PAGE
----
Also speaking at the event were Col.Curtis Thalken, commander and district engineer for the US Army Corp of Engineers and Gary Moran, southeast regional director of the Mass. Dept. of Environmental Protection

The 55,000-square-foot dewatering facility is an integral part of the harbor cleanup process and will be an integral part of the working waterfront. This facility will process some 300 acres of dredged contaminated harbor sediment – about 175 football fields each filled 3 feet deep. The dewatering process squeezes excess water from the sediment and then the remaining sediment, called filter cake, is shipped off site.

The dewatering facility and surrounding marine bulkhead and rail spur will revert to the city when the harbor cleanup is finished. It can be fully integrated into the working waterfront and anchors the City’s planned intermodal transportation facility, thus adding to the vitality of the City of New Bedford’s working waterfront.

Over the last several years New Bedford has received more than $3 million dollars from EPA New England for brownfields activities, drinking water security and environmental education programs.

The dewatering facility, which was new in 2004, last year dredged about three acres of contaminated sediment from the harbor and processed it in the newly constructed facility.

In addition, seven acres were cleaned north of Wood Street in the past three years and five acres of the most highly contaminated sediment was dredged in the mid ‘90s.

The New Bedford Harbor Superfund site includes all of New Bedford Harbor and parts of the Acushnet River and Buzzards Bay. The harbor was contaminated with PCBs, the result of past waste disposal practices at two capacitor manufacturing plants, one on the Acushnet River, the second on the outer harbor. PCB wastes were discharged directly into the harbor, as well as indirectly through the city’s sewer system. EPA added the harbor to its National Priorities List (known as the Superfund list) in 1983, making the site eligible for federal Superfund cleanup money.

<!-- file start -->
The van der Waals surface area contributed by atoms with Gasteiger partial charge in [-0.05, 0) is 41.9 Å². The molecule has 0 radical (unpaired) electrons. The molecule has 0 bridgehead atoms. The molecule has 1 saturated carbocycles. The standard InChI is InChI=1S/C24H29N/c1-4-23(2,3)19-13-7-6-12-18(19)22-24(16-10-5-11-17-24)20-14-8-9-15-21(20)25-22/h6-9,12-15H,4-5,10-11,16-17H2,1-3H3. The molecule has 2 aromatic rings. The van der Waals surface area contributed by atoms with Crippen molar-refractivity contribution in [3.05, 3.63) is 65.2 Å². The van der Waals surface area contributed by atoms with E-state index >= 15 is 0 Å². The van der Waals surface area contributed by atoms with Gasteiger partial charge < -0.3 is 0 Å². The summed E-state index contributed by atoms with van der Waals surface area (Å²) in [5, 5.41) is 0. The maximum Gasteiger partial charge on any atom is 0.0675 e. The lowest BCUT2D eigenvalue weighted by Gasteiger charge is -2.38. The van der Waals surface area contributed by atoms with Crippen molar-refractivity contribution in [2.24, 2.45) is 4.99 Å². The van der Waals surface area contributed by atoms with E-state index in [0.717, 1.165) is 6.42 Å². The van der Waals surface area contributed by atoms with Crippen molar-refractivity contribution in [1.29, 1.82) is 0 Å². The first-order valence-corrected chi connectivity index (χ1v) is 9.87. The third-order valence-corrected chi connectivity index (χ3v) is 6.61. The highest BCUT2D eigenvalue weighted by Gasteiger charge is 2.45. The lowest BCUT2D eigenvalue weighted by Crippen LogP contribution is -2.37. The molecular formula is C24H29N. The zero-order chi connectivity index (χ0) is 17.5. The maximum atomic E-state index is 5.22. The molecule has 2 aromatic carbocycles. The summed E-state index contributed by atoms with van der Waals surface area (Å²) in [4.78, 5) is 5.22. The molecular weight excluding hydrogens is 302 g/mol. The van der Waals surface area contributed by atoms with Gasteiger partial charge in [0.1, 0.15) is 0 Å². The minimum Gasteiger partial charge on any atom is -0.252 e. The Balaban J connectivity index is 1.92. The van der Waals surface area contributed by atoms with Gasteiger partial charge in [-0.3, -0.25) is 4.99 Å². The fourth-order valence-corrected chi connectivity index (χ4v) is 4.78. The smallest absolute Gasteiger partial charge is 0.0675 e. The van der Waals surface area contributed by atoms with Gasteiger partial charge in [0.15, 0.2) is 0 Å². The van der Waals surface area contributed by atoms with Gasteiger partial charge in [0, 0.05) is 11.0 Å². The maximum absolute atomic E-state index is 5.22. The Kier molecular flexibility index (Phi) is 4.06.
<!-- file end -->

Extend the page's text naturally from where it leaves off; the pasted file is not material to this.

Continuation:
Since 1983, EPA has spent more than $209 million in planning, engineering and construction costs for the harbor cleanup. About 30 acres of high priority areas have been cleaned up to date and the remaining approximately 270 acres of contaminated sediment, including surrounding wetlands and residential properties, will be processed at the new five-acre dewatering facility in the harbor’s North Terminal. An estimated 880,000 cubic yards of sediments are slated to be removed.

Fish, lobster, quahog and other seafood from New Bedford Harbor and the Acushnet River contain high levels of PCBs, which can cause illness if eaten regularly. In 1979, the Massachusetts Department of Public Health issued restrictions on fishing and lobstering based on health risks from eating fish and lobster from the 18,000-acre New Bedford Harbor and Acushnet River estuary.
the New Bedford Harbor Web site for more information (

Related Information:
Cleanup Process
Cleanup in New England
New Bedford Harbor